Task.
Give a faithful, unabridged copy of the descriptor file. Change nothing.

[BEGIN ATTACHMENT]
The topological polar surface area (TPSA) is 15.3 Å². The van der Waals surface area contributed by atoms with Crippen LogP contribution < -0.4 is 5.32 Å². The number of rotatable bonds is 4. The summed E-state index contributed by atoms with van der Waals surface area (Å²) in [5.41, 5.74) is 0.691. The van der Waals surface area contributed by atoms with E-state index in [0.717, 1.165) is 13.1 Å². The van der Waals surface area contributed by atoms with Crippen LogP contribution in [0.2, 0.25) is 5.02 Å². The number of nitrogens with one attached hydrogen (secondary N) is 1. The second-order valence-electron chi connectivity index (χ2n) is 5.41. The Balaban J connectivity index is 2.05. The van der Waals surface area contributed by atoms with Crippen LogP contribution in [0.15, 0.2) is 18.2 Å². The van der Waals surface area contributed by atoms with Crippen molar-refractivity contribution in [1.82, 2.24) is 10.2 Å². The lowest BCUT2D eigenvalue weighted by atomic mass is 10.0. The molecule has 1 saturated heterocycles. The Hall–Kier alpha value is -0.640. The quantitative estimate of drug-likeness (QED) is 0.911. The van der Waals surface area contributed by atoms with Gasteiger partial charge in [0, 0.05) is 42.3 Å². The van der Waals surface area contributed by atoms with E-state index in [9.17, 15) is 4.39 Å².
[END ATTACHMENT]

The topological polar surface area (TPSA) is 15.3 Å². The van der Waals surface area contributed by atoms with Crippen LogP contribution < -0.4 is 5.32 Å². The number of rotatable bonds is 4. The summed E-state index contributed by atoms with van der Waals surface area (Å²) in [5.41, 5.74) is 0.691. The van der Waals surface area contributed by atoms with E-state index in [0.717, 1.165) is 13.1 Å². The van der Waals surface area contributed by atoms with Crippen LogP contribution in [0.2, 0.25) is 5.02 Å². The number of nitrogens with one attached hydrogen (secondary N) is 1. The second-order valence-electron chi connectivity index (χ2n) is 5.41. The Balaban J connectivity index is 2.05. The van der Waals surface area contributed by atoms with Crippen LogP contribution in [0.15, 0.2) is 18.2 Å². The van der Waals surface area contributed by atoms with Crippen molar-refractivity contribution in [1.82, 2.24) is 10.2 Å². The lowest BCUT2D eigenvalue weighted by atomic mass is 10.0. The molecule has 1 saturated heterocycles. The Hall–Kier alpha value is -0.640. The quantitative estimate of drug-likeness (QED) is 0.911. The van der Waals surface area contributed by atoms with Gasteiger partial charge in [0, 0.05) is 42.3 Å². The van der Waals surface area contributed by atoms with E-state index in [9.17, 15) is 4.39 Å².